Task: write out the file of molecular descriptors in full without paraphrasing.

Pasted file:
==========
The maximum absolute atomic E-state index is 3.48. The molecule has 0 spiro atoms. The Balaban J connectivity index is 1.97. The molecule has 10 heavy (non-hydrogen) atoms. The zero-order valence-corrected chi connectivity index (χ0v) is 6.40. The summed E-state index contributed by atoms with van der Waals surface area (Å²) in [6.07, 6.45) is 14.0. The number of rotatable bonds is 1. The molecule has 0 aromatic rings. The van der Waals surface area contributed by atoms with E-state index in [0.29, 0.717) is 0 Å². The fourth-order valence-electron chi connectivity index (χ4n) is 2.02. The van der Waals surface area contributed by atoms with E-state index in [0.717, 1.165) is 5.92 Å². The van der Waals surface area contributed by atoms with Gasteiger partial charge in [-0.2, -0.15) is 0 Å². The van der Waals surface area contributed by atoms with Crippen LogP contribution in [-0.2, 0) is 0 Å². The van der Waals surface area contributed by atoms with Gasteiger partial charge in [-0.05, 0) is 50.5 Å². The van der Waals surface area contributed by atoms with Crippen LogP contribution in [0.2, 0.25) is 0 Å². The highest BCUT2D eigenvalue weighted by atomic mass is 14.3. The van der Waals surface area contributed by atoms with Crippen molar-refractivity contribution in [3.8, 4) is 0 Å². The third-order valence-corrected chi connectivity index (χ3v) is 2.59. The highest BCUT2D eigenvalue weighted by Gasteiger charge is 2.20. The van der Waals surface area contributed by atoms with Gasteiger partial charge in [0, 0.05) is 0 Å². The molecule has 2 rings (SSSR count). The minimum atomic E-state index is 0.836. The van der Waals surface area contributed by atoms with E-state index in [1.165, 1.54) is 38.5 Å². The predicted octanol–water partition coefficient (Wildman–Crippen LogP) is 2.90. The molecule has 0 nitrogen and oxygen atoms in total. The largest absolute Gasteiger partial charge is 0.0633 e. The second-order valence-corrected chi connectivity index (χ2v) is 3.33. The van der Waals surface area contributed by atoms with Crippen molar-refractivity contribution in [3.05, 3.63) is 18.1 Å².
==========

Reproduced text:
The maximum absolute atomic E-state index is 3.48. The molecule has 0 spiro atoms. The Balaban J connectivity index is 1.97. The molecule has 10 heavy (non-hydrogen) atoms. The zero-order valence-corrected chi connectivity index (χ0v) is 6.40. The summed E-state index contributed by atoms with van der Waals surface area (Å²) in [6.07, 6.45) is 14.0. The number of rotatable bonds is 1. The molecule has 0 aromatic rings. The van der Waals surface area contributed by atoms with E-state index in [0.29, 0.717) is 0 Å². The fourth-order valence-electron chi connectivity index (χ4n) is 2.02. The van der Waals surface area contributed by atoms with E-state index in [0.717, 1.165) is 5.92 Å². The van der Waals surface area contributed by atoms with Gasteiger partial charge in [-0.2, -0.15) is 0 Å². The van der Waals surface area contributed by atoms with Crippen LogP contribution in [-0.2, 0) is 0 Å². The van der Waals surface area contributed by atoms with Gasteiger partial charge in [-0.05, 0) is 50.5 Å². The van der Waals surface area contributed by atoms with Crippen LogP contribution in [0.2, 0.25) is 0 Å². The highest BCUT2D eigenvalue weighted by atomic mass is 14.3. The van der Waals surface area contributed by atoms with Crippen molar-refractivity contribution in [3.8, 4) is 0 Å². The third-order valence-corrected chi connectivity index (χ3v) is 2.59. The highest BCUT2D eigenvalue weighted by Gasteiger charge is 2.20. The van der Waals surface area contributed by atoms with Gasteiger partial charge in [0, 0.05) is 0 Å². The molecule has 2 rings (SSSR count). The minimum atomic E-state index is 0.836. The van der Waals surface area contributed by atoms with E-state index in [1.165, 1.54) is 38.5 Å². The predicted octanol–water partition coefficient (Wildman–Crippen LogP) is 2.90. The molecule has 0 nitrogen and oxygen atoms in total. The largest absolute Gasteiger partial charge is 0.0633 e. The second-order valence-corrected chi connectivity index (χ2v) is 3.33. The van der Waals surface area contributed by atoms with Crippen molar-refractivity contribution in [3.05, 3.63) is 18.1 Å².